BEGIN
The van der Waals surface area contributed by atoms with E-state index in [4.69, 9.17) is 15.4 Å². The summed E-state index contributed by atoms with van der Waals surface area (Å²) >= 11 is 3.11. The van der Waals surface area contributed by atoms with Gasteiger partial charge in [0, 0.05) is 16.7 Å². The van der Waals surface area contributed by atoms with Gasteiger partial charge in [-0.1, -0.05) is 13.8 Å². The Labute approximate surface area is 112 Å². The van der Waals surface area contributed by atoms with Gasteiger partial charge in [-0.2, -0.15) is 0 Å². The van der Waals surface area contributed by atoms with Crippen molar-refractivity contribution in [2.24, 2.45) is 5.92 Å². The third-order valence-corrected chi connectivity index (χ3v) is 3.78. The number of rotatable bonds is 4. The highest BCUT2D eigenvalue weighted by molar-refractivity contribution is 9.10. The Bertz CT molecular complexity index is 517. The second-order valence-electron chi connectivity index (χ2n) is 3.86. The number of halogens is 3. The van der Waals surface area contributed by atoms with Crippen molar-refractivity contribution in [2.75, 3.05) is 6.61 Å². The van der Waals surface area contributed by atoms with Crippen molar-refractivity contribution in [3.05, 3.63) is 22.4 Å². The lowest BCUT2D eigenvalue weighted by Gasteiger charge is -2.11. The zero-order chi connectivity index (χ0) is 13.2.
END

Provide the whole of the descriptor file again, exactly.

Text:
The van der Waals surface area contributed by atoms with E-state index in [4.69, 9.17) is 15.4 Å². The summed E-state index contributed by atoms with van der Waals surface area (Å²) >= 11 is 3.11. The van der Waals surface area contributed by atoms with Gasteiger partial charge in [0, 0.05) is 16.7 Å². The van der Waals surface area contributed by atoms with Gasteiger partial charge in [-0.1, -0.05) is 13.8 Å². The Labute approximate surface area is 112 Å². The van der Waals surface area contributed by atoms with Gasteiger partial charge in [-0.2, -0.15) is 0 Å². The van der Waals surface area contributed by atoms with Crippen molar-refractivity contribution in [2.24, 2.45) is 5.92 Å². The third-order valence-corrected chi connectivity index (χ3v) is 3.78. The number of rotatable bonds is 4. The highest BCUT2D eigenvalue weighted by molar-refractivity contribution is 9.10. The Bertz CT molecular complexity index is 517. The second-order valence-electron chi connectivity index (χ2n) is 3.86. The number of halogens is 3. The van der Waals surface area contributed by atoms with Crippen molar-refractivity contribution in [2.75, 3.05) is 6.61 Å². The van der Waals surface area contributed by atoms with Crippen molar-refractivity contribution in [3.05, 3.63) is 22.4 Å². The lowest BCUT2D eigenvalue weighted by Gasteiger charge is -2.11. The zero-order chi connectivity index (χ0) is 13.2.